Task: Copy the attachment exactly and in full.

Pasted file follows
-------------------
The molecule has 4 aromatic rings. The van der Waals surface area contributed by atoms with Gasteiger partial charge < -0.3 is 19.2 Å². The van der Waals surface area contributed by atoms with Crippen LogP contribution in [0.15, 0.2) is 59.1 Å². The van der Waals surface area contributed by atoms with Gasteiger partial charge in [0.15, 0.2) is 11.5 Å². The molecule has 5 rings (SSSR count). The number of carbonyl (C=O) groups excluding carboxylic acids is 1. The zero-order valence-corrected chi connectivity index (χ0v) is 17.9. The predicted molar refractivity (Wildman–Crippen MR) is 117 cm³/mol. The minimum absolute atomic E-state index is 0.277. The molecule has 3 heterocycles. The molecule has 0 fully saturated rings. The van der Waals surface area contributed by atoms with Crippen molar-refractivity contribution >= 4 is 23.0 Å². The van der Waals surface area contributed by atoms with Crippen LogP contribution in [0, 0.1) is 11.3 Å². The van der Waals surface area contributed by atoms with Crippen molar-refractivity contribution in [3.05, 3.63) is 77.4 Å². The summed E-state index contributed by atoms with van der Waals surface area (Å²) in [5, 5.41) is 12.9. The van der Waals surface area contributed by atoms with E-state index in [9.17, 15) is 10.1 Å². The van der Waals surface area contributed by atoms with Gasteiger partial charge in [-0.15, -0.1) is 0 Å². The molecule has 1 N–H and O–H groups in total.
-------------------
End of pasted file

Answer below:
The molecule has 4 aromatic rings. The van der Waals surface area contributed by atoms with Gasteiger partial charge < -0.3 is 19.2 Å². The van der Waals surface area contributed by atoms with Crippen LogP contribution in [0.15, 0.2) is 59.1 Å². The van der Waals surface area contributed by atoms with Gasteiger partial charge in [0.15, 0.2) is 11.5 Å². The molecule has 5 rings (SSSR count). The number of carbonyl (C=O) groups excluding carboxylic acids is 1. The zero-order valence-corrected chi connectivity index (χ0v) is 17.9. The predicted molar refractivity (Wildman–Crippen MR) is 117 cm³/mol. The minimum absolute atomic E-state index is 0.277. The molecule has 3 heterocycles. The molecule has 0 fully saturated rings. The van der Waals surface area contributed by atoms with Crippen molar-refractivity contribution >= 4 is 23.0 Å². The van der Waals surface area contributed by atoms with Crippen LogP contribution in [0, 0.1) is 11.3 Å². The van der Waals surface area contributed by atoms with Crippen molar-refractivity contribution in [3.05, 3.63) is 77.4 Å². The summed E-state index contributed by atoms with van der Waals surface area (Å²) in [5, 5.41) is 12.9. The van der Waals surface area contributed by atoms with E-state index in [9.17, 15) is 10.1 Å². The van der Waals surface area contributed by atoms with Gasteiger partial charge in [-0.15, -0.1) is 0 Å². The molecule has 1 N–H and O–H groups in total.